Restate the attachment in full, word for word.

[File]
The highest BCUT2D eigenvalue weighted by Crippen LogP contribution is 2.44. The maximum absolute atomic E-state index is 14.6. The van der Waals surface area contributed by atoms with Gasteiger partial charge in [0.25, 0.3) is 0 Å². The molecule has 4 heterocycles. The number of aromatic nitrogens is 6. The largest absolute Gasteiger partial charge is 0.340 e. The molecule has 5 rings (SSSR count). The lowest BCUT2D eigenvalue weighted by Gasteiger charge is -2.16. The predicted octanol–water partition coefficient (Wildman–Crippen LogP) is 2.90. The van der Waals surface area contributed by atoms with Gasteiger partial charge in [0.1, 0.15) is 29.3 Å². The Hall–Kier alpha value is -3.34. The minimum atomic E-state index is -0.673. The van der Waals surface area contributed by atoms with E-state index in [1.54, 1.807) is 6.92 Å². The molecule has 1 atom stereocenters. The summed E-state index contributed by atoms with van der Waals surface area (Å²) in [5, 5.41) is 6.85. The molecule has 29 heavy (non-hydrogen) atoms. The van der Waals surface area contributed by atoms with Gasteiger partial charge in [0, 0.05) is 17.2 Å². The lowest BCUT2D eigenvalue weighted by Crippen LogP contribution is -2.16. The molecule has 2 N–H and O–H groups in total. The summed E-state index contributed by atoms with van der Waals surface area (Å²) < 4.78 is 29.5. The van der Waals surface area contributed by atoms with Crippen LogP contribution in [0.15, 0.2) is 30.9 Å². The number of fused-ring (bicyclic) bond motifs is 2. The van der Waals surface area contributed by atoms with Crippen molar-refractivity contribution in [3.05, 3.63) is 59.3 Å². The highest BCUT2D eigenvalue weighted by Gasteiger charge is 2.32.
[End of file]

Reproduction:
The highest BCUT2D eigenvalue weighted by Crippen LogP contribution is 2.44. The maximum absolute atomic E-state index is 14.6. The van der Waals surface area contributed by atoms with Gasteiger partial charge in [0.25, 0.3) is 0 Å². The molecule has 4 heterocycles. The number of aromatic nitrogens is 6. The largest absolute Gasteiger partial charge is 0.340 e. The molecule has 5 rings (SSSR count). The lowest BCUT2D eigenvalue weighted by Gasteiger charge is -2.16. The predicted octanol–water partition coefficient (Wildman–Crippen LogP) is 2.90. The van der Waals surface area contributed by atoms with Gasteiger partial charge in [0.1, 0.15) is 29.3 Å². The Hall–Kier alpha value is -3.34. The minimum atomic E-state index is -0.673. The van der Waals surface area contributed by atoms with E-state index in [1.54, 1.807) is 6.92 Å². The molecule has 1 atom stereocenters. The summed E-state index contributed by atoms with van der Waals surface area (Å²) in [5, 5.41) is 6.85. The molecule has 29 heavy (non-hydrogen) atoms. The van der Waals surface area contributed by atoms with Gasteiger partial charge in [0, 0.05) is 17.2 Å². The lowest BCUT2D eigenvalue weighted by Crippen LogP contribution is -2.16. The molecule has 2 N–H and O–H groups in total. The summed E-state index contributed by atoms with van der Waals surface area (Å²) < 4.78 is 29.5. The van der Waals surface area contributed by atoms with Crippen LogP contribution in [0.15, 0.2) is 30.9 Å². The number of fused-ring (bicyclic) bond motifs is 2. The van der Waals surface area contributed by atoms with Crippen molar-refractivity contribution in [3.05, 3.63) is 59.3 Å². The highest BCUT2D eigenvalue weighted by Gasteiger charge is 2.32.